Modern water treatment techniques and extensive distribution infrastructure have allowed the development of our advanced industrial economies, and have enabled dramatically increasing standards of living for many of the world's people. Modern irrigation techniques have made it possible to feed a rapidly growing world population, and to turn deserts into productive farmland and sprawling metropolises. Yet we continue to deplete and pollute our limited water resources at an alarming rate - and we steadfastly look the other way while
our water treatment and distribution infrastructure begins to crumble.

We are rapidly reaching the point at which we will no longer have sufficient clean water to support our current lifestyles. Half of the world's population is expected to suffer from severe water shortages by the year 2050. Yet, much of our population still seems to simplistically believe that water falls out of the sky and that it should be basically free, forgetting that it costs money - billions and billions of dollars a year - to collect, clean, store and distribute water.

Many of our treatment plants, reservoirs, and distribution pipelines were built fifty to a hundred years ago and are rapidly decaying, with leakage rates as high as 50% in some older cities. More ominously, many of our underground underground aquifers and surface water sources are irreversibly contaminated, or are drying up from decades of overuse.

Nonetheless, political leaders are typically rewarded for minimizing public spending rather than insuring that their communities will have access to vital water resources in the future.
City councils are loath to raise water rates, even though big percentage increases would only amount to a few dollars a month for most Americans.

At a fundamental level, the main reason for this nonchalance and lack of attention is that water remains truly - actually absurdly - cheap relative to its real value. Americans today pay an average of a quarter of a penny per gallon for the clean drinking water that seems to magically flow out of our taps - about $25 a month for the typical family. One simply cannot find another product whose real value so far exceeds its price - or for that matter, one whose price is often so unrelated to its true cost of delivery.

Eventually, we will all bear the costs of correcting the water pollution problems that we have created, and rebuilding the infrastructure that we have allowed to fall into decay - huge costs that current water prices do not properly reflect.

Hollywood starlets pitch all manner of natural spring waters, vitamin waters, energy waters, smart waters, holy waters and various other so-called specialty beverages right up to "Bling H2O" - which proudly calls itself the most expensive bottled water - all now available at a cost of only a hundred to a thousand times the price of the tap water from which they are virtually indistinguishable. Also this year came breaking news that Madonna spends $10,000 a month on specially blessed water, with cartons of it shipped to wherever she is staying at the moment.

There seems to be no end to the appetite of the American public to pay ridiculously high prices for essentially the same thing that comes out of their taps, while simultaneously a $10 or $15 increase per month in tap water fees can generate a political firestorm.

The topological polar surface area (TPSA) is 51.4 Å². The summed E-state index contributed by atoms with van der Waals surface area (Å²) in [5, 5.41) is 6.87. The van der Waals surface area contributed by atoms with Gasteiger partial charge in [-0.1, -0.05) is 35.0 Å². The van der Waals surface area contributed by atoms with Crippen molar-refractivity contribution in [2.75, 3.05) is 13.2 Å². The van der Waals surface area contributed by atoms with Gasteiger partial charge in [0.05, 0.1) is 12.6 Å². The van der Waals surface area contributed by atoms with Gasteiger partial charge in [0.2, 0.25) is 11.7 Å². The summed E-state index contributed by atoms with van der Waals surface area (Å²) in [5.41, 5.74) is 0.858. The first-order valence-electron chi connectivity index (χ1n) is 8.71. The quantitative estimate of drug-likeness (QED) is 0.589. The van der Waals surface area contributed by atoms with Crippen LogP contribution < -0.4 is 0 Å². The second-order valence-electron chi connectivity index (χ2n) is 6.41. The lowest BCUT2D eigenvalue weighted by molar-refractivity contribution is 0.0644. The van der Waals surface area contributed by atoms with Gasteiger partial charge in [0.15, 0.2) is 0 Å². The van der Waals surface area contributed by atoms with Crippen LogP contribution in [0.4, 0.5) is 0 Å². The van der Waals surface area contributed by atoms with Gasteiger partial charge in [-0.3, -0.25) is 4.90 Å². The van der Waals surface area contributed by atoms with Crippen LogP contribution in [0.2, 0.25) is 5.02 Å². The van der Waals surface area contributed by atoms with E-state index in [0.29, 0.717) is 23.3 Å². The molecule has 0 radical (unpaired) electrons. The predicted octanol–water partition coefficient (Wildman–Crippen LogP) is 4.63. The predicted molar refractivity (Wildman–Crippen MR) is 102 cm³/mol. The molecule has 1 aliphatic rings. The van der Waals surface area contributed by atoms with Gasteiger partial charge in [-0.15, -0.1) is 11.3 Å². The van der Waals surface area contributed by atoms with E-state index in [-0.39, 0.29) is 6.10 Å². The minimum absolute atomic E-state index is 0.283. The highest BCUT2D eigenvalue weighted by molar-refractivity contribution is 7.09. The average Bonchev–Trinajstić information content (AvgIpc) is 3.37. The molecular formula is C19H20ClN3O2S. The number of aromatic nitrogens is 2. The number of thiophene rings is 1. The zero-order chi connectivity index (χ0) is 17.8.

But the fad may be moderating - some upscale restaurants are now promoting the virtues of tap water, and no less a water authority than the National Association of Evangelicals has said, "Spending $15 billion a year on bottled water is a testimony to our conspicuous consumption, our culture of indulgence…. drinking bottled water may not be a sin, but it sure is a choice."


Featured Water Issue : Iron

This issue's featured water treatment item, iron, is not usually a problem for city water users, but for many well owners it's a nightmare. Iron starts being a problem at only 0.3 parts per million, and it isn't always easy to get rid of.

Iron can occur as clear water iron (called ferrous), red water iron (called ferric) and heme iron, also called organic iron. In addition, there are bacteria that love to feed on iron and they create an unpleasant gelatinous slime that can clog up pipes and ruin water treatment equipment.

The main objections to iron are aesthetic: Stained clothing and stained plumbing fixtures.

Iron is often accompanied by manganese, which is similar to iron but causes problems at even smaller concentrations. Hydrogen sulfide gas, rotten egg odor, is also often found where iron is found.

Iron can be removed by a water softener under the right conditions, but it is usually removed by special filters. Pre-oxidation with air, chlorine, hydrogen peroxide or another oxidizer is often required before filtration.

For more information about iron, please visit the Occasional's ever-growing Water Treatment Issues section.

BB Sharper

Numerical water facts from B. Bee Sharper, the Pure Water Gazette's numerical wizard.


This month, Bea B. has been busy recording the never-ending string of numbers spewing from the bottom of the Gulf of Mexico, so you'll have to be content with a One-Item Essay. Keep this in mind when you're ready to start whining when the price of the water that flows clean and clear from your faucet goes up to a penny a gallon:

Number of the Earth's people who must walk at least three hours to obtain drinking water: 1,000,000,000.


Go here for More B.B. Sharper.